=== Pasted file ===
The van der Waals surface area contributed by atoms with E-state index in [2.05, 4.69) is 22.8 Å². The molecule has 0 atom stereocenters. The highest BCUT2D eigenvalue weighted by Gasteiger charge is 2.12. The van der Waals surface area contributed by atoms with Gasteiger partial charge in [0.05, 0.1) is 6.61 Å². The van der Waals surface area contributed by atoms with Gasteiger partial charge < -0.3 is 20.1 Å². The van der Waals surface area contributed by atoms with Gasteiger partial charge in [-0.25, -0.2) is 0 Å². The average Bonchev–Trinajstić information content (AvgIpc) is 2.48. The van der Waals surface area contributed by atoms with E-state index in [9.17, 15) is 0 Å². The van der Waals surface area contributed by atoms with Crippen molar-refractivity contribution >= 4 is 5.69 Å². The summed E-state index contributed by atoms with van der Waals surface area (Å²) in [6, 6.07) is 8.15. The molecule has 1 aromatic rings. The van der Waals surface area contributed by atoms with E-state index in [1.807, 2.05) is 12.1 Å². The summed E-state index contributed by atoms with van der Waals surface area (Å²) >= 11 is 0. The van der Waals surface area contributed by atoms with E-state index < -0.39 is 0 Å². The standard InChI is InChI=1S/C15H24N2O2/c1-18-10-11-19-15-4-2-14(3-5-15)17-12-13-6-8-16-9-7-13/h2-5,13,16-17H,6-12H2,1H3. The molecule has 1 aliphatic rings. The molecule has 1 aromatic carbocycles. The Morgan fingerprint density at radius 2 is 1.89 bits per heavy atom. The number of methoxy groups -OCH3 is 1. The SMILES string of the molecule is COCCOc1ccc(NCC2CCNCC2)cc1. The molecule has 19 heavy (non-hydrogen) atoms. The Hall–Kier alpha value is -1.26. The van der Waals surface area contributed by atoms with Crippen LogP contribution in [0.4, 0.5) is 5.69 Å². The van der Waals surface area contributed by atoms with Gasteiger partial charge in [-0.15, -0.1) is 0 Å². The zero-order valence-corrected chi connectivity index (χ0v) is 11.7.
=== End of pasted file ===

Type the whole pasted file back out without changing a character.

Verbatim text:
The van der Waals surface area contributed by atoms with E-state index in [2.05, 4.69) is 22.8 Å². The molecule has 0 atom stereocenters. The highest BCUT2D eigenvalue weighted by Gasteiger charge is 2.12. The van der Waals surface area contributed by atoms with Gasteiger partial charge in [0.05, 0.1) is 6.61 Å². The van der Waals surface area contributed by atoms with Gasteiger partial charge < -0.3 is 20.1 Å². The van der Waals surface area contributed by atoms with Gasteiger partial charge in [-0.25, -0.2) is 0 Å². The average Bonchev–Trinajstić information content (AvgIpc) is 2.48. The van der Waals surface area contributed by atoms with E-state index in [9.17, 15) is 0 Å². The van der Waals surface area contributed by atoms with Crippen molar-refractivity contribution >= 4 is 5.69 Å². The summed E-state index contributed by atoms with van der Waals surface area (Å²) in [6, 6.07) is 8.15. The molecule has 1 aromatic rings. The van der Waals surface area contributed by atoms with E-state index in [1.807, 2.05) is 12.1 Å². The summed E-state index contributed by atoms with van der Waals surface area (Å²) >= 11 is 0. The van der Waals surface area contributed by atoms with E-state index < -0.39 is 0 Å². The standard InChI is InChI=1S/C15H24N2O2/c1-18-10-11-19-15-4-2-14(3-5-15)17-12-13-6-8-16-9-7-13/h2-5,13,16-17H,6-12H2,1H3. The molecule has 1 aliphatic rings. The molecule has 1 aromatic carbocycles. The Morgan fingerprint density at radius 2 is 1.89 bits per heavy atom. The number of methoxy groups -OCH3 is 1. The SMILES string of the molecule is COCCOc1ccc(NCC2CCNCC2)cc1. The molecule has 19 heavy (non-hydrogen) atoms. The Hall–Kier alpha value is -1.26. The van der Waals surface area contributed by atoms with Crippen LogP contribution in [0.4, 0.5) is 5.69 Å². The van der Waals surface area contributed by atoms with Gasteiger partial charge in [-0.15, -0.1) is 0 Å². The zero-order valence-corrected chi connectivity index (χ0v) is 11.7.